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Christian group approaches Concourt to interdict Cyril Ramaphosa on mandatory vaccinations

Covid-19 vaccine. Photographer Ayanda Ndamane AFrican News Agency (ANA)

Covid-19 vaccine. Photographer Ayanda Ndamane AFrican News Agency (ANA)

Published Sep 23, 2021


Johannesburg – The South African National Christian Forum (SANCF) has approached the Constitutional Court to urgently interdict the government from declaring the Covid-19 vaccination mandatory.

The SANCF filed papers in the apex court citing President Cyril Ramaphosa and cabinet ministers as respondents.

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The group is seeking an urgent interdisciplinary order against the mandatory Covid-19 vaccination, claiming it raises a threat to South Africa’s constitutional democracy and the Bill of Rights.

They have also asked the court to interdict the government from depriving or limiting access or benefits to un-vaccinated citizens.

“Christians are now forced to take a Covid-19 vaccination against their religious beliefs as they are told that government is preparing a Covid-19 passport, and without it, they won’t be allowed to go to church. This is further discrimination and creates a stigma to those who choose not to vaccinate,” the SANCF said in an affidavit.

In their court papers, SANCF wants the government to protect the constitutional rights of all South Africans regardless of the decision to take or not take the vaccine.

The matter is expected to be heard next week.

In an accompanying affidavit, the leader of the SANCF Pastor Marothi Josias Mashashane said that should this matter be rejected by the court, “the entire democracy would be at stake”.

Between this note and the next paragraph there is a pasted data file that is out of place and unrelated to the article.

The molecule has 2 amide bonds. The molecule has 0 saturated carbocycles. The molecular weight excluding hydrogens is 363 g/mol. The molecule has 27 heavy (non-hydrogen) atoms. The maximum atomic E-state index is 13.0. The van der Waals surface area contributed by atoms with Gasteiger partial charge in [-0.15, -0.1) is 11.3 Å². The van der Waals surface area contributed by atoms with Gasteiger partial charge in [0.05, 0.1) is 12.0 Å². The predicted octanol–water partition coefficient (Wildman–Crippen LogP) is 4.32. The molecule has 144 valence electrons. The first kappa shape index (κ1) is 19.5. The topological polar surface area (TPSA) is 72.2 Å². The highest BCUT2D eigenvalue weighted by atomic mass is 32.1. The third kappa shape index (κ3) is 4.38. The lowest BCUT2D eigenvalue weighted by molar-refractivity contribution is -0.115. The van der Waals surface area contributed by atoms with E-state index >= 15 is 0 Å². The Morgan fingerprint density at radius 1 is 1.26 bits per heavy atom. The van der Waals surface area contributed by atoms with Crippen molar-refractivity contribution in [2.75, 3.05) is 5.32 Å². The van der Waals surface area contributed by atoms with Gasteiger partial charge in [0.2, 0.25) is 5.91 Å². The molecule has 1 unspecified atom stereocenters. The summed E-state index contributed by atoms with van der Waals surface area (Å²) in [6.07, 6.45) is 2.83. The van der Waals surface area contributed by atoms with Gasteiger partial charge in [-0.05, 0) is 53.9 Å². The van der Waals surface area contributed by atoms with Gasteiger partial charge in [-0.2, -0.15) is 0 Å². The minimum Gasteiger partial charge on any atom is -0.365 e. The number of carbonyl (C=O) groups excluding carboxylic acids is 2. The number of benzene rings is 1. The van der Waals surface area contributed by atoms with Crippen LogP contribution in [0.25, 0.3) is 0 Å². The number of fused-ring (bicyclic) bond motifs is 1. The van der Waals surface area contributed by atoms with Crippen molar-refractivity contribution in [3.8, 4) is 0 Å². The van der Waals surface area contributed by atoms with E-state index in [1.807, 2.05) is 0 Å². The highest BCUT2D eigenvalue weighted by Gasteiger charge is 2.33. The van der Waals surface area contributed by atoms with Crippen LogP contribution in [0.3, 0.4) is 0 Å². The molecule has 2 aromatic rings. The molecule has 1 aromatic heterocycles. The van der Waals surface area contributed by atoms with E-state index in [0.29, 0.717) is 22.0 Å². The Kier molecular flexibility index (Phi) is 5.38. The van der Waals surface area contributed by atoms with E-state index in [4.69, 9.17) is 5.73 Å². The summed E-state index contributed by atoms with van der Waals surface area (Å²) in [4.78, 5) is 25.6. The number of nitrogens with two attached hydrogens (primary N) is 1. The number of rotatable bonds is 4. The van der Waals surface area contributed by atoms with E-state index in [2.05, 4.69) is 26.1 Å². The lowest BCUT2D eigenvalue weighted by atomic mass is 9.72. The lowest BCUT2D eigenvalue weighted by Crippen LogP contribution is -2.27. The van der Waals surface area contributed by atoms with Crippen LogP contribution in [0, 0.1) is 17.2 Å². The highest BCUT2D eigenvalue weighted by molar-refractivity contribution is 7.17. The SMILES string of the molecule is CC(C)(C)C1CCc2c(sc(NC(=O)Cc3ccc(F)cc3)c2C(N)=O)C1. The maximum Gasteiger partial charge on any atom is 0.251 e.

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He said they would argue that it would be illegal for an employer to make vaccinations compulsory without considering the individual’s Constitutional rights, such as bodily integrity.

“The applicant will argue that although vaccinations globally has been mentioned as a major role player in the fight against the virus, this does not mean there is or there would not be any possible alternatives,” his affidavit read.

He added that their case was not about a “for or against the vaccine” debate, but about the freedom to choose.

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“The applicant is of the view that the government under [Ramaphosa’s] leadership should educate and influence people into taking informed decision for their safety and that of the others, but regulations that restrict peoples’ rights can in no way be supported.

“The applicant is of the view that leadership is an influence and integrity for people to believe in the leader having the best interest of his or her followers in making any decision, unlike dictatorship, a real leader allows people to make choices without undue duress or fear,” Mashashane said.

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